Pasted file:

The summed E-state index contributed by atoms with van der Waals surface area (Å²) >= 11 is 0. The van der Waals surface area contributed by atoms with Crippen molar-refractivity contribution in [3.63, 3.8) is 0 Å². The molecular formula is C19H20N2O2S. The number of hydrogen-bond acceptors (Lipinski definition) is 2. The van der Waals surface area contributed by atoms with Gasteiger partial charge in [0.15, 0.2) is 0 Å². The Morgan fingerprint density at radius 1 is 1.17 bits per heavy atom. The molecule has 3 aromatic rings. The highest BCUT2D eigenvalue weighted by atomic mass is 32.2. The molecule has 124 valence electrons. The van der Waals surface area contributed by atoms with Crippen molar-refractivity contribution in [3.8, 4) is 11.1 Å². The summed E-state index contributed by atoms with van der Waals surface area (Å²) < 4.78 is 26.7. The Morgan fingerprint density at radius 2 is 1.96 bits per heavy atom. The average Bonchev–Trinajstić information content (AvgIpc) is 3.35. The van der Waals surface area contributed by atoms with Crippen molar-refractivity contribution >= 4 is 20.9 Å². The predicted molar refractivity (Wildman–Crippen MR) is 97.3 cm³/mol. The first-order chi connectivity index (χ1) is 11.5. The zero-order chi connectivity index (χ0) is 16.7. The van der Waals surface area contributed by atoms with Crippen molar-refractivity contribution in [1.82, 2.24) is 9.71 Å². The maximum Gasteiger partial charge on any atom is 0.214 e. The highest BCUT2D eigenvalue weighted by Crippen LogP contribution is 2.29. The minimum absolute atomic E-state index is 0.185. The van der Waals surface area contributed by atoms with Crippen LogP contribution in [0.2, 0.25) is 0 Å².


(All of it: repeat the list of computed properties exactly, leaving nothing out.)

The summed E-state index contributed by atoms with van der Waals surface area (Å²) >= 11 is 0. The van der Waals surface area contributed by atoms with Crippen molar-refractivity contribution in [3.63, 3.8) is 0 Å². The molecular formula is C19H20N2O2S. The number of hydrogen-bond acceptors (Lipinski definition) is 2. The van der Waals surface area contributed by atoms with Gasteiger partial charge in [0.15, 0.2) is 0 Å². The Morgan fingerprint density at radius 1 is 1.17 bits per heavy atom. The molecule has 3 aromatic rings. The highest BCUT2D eigenvalue weighted by atomic mass is 32.2. The molecule has 124 valence electrons. The van der Waals surface area contributed by atoms with Crippen molar-refractivity contribution in [3.8, 4) is 11.1 Å². The summed E-state index contributed by atoms with van der Waals surface area (Å²) < 4.78 is 26.7. The Morgan fingerprint density at radius 2 is 1.96 bits per heavy atom. The average Bonchev–Trinajstić information content (AvgIpc) is 3.35. The van der Waals surface area contributed by atoms with Crippen molar-refractivity contribution >= 4 is 20.9 Å². The predicted molar refractivity (Wildman–Crippen MR) is 97.3 cm³/mol. The first-order chi connectivity index (χ1) is 11.5. The zero-order chi connectivity index (χ0) is 16.7. The van der Waals surface area contributed by atoms with Crippen molar-refractivity contribution in [1.82, 2.24) is 9.71 Å². The maximum Gasteiger partial charge on any atom is 0.214 e. The highest BCUT2D eigenvalue weighted by Crippen LogP contribution is 2.29. The minimum absolute atomic E-state index is 0.185. The van der Waals surface area contributed by atoms with Crippen LogP contribution in [0.2, 0.25) is 0 Å².